In its guidelines for the control of CRE or carbapenemase-producing Enterobacteriaceae in acute-care facilities, the CDCs Healthcare Infection Control Practices Advisory Committee (HICPAC) recommends an aggressive infection control strategy, including managing all patients with CRE using contact precautions and implementing CLSI guidelines for detection of carbapenemase production. In areas where CRE are not endemic, facilities should review microbiology records for the preceding six to 12 months to determine whether CRE have been recovered at the facility; if the review finds previously unrecognized CRE, perform a point prevalence culture survey in high-risk units to look for other cases of CRE, and perform active surveillance cultures of patients with epidemiologic links to persons from whom CRE have been recovered. In areas where CRE are endemic, an increased likelihood exists for imporation of CRE, and facilities should consider additional strategies to reduce rates of CRE.

NDM-1 underscores the need for antibiotic stewardship to help curb the growing threat of resistance, experts say. Taking or prescribing antibiotics when they are not needed creates additional health risks. And, antibiotic use can lead to antibiotic resistance -- when bacteria change in a way that reduces or eliminates the effectiveness of antibiotics. As resistance increases, a patient's risk of complications or death from an infection also increases. Additionally, antibiotic-resistant bacteria have the potential to spread between people and cause severe infections. Reducing unnecessary antibiotic use can reduce avoidable adverse events including Clostridium difficile infections and allergic reactions.

"Antibiotics are essential to combat life-threatening bacterial infections," says Thomas Frieden, MD, director of the CDC. "Unfortunately, misuse of antibiotics is widespread and contributes to resistance. We have to better promote appropriate use of antibiotics to preserve these life-saving tools."

Data from published studies show that:

-- Approximately 50 percent of antibiotics are unnecessarily prescribed or inappropriate.

-- More than $1.1 billion are spent annually on unnecessary antibiotic prescriptions for respiratory infections in adults.

-- Antibiotic-resistant infections lead to worse outcomes for patients, including higher mortality.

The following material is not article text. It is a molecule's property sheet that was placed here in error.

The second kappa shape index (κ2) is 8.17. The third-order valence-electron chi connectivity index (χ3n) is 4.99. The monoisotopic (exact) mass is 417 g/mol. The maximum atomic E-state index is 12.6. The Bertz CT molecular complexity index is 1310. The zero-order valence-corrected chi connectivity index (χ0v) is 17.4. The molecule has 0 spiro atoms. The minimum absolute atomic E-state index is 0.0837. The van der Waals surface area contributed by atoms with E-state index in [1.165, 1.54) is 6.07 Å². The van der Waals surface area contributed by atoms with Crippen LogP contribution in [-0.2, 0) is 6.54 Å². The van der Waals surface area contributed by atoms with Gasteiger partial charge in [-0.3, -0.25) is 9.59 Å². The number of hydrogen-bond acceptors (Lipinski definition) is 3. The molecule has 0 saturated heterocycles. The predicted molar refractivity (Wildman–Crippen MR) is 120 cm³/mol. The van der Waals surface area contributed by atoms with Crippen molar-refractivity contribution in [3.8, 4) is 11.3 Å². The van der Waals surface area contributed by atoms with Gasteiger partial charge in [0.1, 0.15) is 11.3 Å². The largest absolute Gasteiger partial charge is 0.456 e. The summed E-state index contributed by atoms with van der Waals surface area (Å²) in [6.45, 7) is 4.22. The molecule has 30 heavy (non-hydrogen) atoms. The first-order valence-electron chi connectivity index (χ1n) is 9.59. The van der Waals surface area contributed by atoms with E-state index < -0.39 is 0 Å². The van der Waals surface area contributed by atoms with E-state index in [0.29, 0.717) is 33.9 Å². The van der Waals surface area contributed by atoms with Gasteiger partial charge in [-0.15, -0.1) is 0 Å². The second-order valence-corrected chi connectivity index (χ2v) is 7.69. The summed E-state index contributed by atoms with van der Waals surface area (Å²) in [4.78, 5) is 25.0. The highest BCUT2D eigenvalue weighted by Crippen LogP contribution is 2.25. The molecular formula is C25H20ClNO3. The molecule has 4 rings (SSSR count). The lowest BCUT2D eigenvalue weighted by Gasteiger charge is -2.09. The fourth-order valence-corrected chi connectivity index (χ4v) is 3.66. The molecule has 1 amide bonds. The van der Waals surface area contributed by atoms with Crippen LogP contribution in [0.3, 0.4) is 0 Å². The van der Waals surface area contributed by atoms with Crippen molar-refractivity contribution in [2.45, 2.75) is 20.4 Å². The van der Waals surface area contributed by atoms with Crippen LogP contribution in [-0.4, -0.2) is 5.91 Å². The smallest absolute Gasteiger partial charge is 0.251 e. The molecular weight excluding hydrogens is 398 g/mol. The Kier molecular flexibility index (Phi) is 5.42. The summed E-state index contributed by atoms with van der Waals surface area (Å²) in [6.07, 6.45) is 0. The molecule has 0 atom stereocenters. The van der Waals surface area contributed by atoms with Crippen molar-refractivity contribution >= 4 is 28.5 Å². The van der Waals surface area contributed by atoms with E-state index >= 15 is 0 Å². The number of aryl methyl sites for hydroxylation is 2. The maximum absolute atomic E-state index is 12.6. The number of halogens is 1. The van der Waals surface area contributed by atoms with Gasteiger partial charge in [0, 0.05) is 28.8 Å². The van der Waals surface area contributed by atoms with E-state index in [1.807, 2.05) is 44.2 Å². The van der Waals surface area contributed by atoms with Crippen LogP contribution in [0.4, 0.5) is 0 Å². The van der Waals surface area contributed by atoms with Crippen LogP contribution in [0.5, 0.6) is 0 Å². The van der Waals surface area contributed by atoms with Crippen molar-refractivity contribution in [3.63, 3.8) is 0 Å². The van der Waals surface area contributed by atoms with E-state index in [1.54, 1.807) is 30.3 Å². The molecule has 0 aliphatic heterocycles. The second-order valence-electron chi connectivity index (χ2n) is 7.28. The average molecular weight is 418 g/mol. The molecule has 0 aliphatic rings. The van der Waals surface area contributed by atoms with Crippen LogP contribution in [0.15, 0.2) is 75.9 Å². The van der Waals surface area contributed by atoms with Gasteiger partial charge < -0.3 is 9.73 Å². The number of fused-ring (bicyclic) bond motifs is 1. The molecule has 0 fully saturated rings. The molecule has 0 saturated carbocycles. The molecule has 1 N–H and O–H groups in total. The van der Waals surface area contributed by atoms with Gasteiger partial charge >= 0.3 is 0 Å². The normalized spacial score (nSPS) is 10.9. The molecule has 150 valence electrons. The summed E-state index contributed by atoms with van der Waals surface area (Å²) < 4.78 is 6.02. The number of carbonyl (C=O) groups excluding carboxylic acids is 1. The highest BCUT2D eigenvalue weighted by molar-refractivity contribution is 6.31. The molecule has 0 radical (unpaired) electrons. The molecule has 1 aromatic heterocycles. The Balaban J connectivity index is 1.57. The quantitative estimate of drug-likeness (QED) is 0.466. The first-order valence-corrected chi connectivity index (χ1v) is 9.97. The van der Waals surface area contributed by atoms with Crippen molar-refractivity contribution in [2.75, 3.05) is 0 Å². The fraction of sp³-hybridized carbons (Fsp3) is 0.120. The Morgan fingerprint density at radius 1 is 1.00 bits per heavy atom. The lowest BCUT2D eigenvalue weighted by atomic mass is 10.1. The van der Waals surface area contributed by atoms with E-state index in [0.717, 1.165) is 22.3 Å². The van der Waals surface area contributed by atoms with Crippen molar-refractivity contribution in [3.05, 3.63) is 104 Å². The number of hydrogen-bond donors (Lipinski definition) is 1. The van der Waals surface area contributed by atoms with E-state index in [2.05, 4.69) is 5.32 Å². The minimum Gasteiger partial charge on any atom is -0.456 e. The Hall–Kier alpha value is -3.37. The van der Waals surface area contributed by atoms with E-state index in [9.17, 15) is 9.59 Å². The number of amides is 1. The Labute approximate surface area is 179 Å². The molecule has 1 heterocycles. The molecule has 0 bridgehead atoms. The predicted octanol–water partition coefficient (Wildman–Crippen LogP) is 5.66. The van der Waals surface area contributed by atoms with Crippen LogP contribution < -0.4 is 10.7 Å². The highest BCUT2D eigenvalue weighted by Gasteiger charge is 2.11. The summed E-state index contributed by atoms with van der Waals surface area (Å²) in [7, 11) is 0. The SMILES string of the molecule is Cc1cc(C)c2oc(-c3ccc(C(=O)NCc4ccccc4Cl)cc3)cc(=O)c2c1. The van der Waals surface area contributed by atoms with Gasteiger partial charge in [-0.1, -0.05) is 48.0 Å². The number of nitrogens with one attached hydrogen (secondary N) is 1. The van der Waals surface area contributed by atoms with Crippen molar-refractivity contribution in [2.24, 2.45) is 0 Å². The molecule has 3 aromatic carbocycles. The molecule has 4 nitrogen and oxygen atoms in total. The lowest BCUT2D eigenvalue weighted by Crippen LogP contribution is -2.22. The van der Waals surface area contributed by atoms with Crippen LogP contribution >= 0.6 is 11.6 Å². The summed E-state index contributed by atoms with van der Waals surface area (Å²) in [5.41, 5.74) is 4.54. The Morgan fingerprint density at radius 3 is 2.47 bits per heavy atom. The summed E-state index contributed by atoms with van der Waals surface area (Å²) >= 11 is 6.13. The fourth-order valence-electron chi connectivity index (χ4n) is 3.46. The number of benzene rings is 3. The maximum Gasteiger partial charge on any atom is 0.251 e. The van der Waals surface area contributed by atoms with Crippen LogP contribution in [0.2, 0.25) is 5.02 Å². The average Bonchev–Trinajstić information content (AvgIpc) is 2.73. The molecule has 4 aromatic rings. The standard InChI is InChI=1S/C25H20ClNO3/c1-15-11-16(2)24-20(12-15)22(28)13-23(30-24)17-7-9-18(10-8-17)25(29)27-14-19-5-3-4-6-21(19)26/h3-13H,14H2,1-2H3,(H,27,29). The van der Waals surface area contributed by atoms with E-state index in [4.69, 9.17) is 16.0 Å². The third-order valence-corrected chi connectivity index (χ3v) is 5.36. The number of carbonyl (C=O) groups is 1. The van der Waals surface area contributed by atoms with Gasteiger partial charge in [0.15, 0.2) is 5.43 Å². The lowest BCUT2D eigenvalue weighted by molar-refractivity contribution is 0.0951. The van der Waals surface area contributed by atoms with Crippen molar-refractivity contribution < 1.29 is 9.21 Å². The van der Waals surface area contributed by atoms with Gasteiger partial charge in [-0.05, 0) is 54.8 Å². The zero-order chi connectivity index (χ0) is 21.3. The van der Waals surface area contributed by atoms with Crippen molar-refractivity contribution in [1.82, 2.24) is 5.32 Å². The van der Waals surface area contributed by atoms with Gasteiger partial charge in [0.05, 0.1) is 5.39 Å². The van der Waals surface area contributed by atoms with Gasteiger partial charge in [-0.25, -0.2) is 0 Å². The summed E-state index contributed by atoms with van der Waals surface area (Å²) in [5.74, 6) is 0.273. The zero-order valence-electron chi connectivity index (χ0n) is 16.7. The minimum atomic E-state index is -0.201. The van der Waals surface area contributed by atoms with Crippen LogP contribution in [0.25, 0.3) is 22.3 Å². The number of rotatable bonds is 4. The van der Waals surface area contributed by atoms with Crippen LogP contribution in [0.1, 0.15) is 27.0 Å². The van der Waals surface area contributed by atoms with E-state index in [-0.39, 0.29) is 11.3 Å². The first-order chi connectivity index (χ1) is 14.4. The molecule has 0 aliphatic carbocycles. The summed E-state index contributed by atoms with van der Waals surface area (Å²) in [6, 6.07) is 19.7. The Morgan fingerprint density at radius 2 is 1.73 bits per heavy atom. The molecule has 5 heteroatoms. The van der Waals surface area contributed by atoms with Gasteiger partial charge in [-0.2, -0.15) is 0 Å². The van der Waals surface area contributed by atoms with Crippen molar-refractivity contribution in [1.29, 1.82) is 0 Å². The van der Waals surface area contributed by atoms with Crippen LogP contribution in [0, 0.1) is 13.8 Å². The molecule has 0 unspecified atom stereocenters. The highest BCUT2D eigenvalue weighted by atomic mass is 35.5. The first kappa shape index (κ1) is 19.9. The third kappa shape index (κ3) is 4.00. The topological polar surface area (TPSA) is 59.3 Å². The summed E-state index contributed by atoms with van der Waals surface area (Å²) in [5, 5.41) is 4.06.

The World Health Organization (WHO) suggests that countries should be prepared to implement hospital infection control measures to limit the spread of multidrugresistant strains and to reinforce national policy on prudent use of antibiotics, reducing the generation of antibiotic resistant bacteria. WHO strongly recommends that governments focus control and prevention efforts in four main areas:

1. Surveillance for antimicrobial resistance

2. Rational antibiotic use, including education of healthcare workers and the public in the appropriate use of antibiotics

3. Introducing or enforcing legislation related to stopping the sale of antibiotics without prescription

4. Strict adherence to infection prevention and control measures, including the use of handwashing measures, particularly in healthcare facilities.

Successful control of multidrugresistant microorganisms has been documented in many countries, and the existing and wellknown infection prevention and control measures can effectively reduce transmission of multidrugresistant organisms if rigorously and systematically implemented.

References:

Zarfel G, Hoenigl M, Leitner E, Salzer HJF, Feierl G, Masoud L, et al. Emergence of New Delhi metallo--lactamase, Austria. Emerg Infect Dis. January 2011.

Centers for Disease Control and Prevention. Guidance for control of infections with carbapenem-resistant or carbapenemase-producing Enterobacteriaceae in acute care facilities. Morb Mortal Wkly Rep (MMWR). 2009;58:256--60.

Centers for Disease Control and Prevention. Detection of Enterobacteriaceae isolates carrying metallo-beta-lactamase.United States, 2010. Morb Mortal Wkly Rep. (MMWR). 2010;59:750.